Two ideas of India

A fortuitous coincidence caused me to hear Amartya Sen talk about what he believed was wrong with the Indian development model in the same week that Narendra Modi expounded his economic ideas before students of Delhi University. And, it was for me as if I had accidentally come upon a two-sided mirror that reflected two completely opposite images of India. The image that Dr. Sen conjured up at the Kolkata Literary Festival was bleak, old, sad and hopeless. The one that Gujarat's Chief Minister conjured up for the gathering of students was vibrant with hope, dreams and possibilities.

Dr. Sen was not wrong in what he said. He pointed out the horrors of half of Indian households not having toilets and of half of India's children being malnourished. And, he talked of the need for drastic improvements in public healthcare and education. It was his analysis and solutions that were worrying. He appeared to believe that healthcare in India had been privatised. 'India is the only country in the world that is trying to have a health transition on the basis of a private healthcare that doesn't exist.'

The truth is that more than 80 per cent of Indians are forced to use private healthcare because public healthcare is so appalling. The same is true of schools. Dr. Sen saw the National Advisory Council's new food bill as the solution to malnutrition in Indian children. It is not. It will be just another expensive mistake because the solutions to malnutrition in children cannot come from massive centralised schemes but from interventions at the village level.

It is Dr. Sen's ideas that have prevailed ever since Nehruvian socialism became the Indian state's economic ideology. It has been a return to 'socialist' economic policies in the past four years, and big government spending on supposed poverty alleviation that have brought us down to 5 per cent GDP growth which is the virtual equivalent of the old 'Hindu rate of growth'. And, it is schemes like MNREGA that have revived the 'maibaap sarkar' mentality.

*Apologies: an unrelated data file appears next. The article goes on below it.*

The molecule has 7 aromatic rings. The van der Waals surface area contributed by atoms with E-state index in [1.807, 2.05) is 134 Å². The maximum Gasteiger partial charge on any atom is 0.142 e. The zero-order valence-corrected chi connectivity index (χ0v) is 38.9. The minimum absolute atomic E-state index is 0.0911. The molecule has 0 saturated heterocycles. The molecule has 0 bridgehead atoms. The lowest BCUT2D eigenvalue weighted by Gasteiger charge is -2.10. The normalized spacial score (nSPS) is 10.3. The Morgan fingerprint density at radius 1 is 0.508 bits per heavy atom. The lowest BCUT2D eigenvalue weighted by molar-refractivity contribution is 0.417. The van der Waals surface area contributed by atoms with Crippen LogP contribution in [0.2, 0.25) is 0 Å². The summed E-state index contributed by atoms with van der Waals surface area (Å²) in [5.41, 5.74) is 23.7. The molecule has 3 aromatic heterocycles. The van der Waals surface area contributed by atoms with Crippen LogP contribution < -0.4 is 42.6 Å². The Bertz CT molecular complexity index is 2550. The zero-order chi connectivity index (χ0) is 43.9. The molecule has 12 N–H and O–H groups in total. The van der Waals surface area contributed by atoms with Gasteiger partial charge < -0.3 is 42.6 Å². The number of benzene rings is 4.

Narendra Modi took the opposite view to Dr. Sen. He talked of how India could become the most prosperous country in the world simply by using her resources better. He talked of how having the youngest population of any country could be turned into a huge asset by skills training. He talked of Adivasi people in his state exporting bananas to Finland and coming to him with a request that he improve their roads so that their produce could be transported with less damage. He talked of how if you ate tomatoes in Afghanistan or drank milk in Thailand, it was likely to have come from Gujarat and he explained that this new vitality in agriculture had happened because of concerted reforms.

He talked of how tourism could bring prosperity and, as far as I can remember, became the first major Indian politician to do so. Some of our poorest states are poor only because they have not understood how to use pristine beaches, high mountains and magnificent temples as their unique selling point. The real advantage of using tourism as a tool for economic growth is that the infrastructure tourism needs benefits local people even more.

Roads, modern telecommunications and high standards of civic infrastructure are not things that benefit only tourists. But, since tourists do not come to places that do not have them, state governments investing in tourism build them with speed. Sadly, more often than I can recount I have heard important political leaders tell me that tourism is only for people who can live in 5-star hotels. Mr. Modi appears to take a different view.

It is his bad luck that some of his colleagues in the BJP and the Sangh parivar are unlikely to rally behind his new economic vision for India. They remain so blind to India's new realities that the BJP president did not notice as he washed his sins in the Kumbh Mela that he should have said something about the horribly polluted rivers he was dipping himself in. The head of the RSS meanwhile tried to stir up old passions for that temple in Ayodhya without noticing that not even the gathering of ascetics and 'saints' he addressed was seriously impressed. Young Indian voters lost interest long ago.

The campaign to malign Modi is so powerful that it is possible that he may never become prime minister. So let us at least hope that the next general election throws up a leader who can commit to moving India towards an idea of development that involves the active participation of the people. The old idea of the beneficent welfare state is now definitely defunct. And, if it is not, then it should be because it is founded on the principle that there must always be poverty to 'alleviate'.

Follow Tavleen Singh on Twitter @ tavleen_singh

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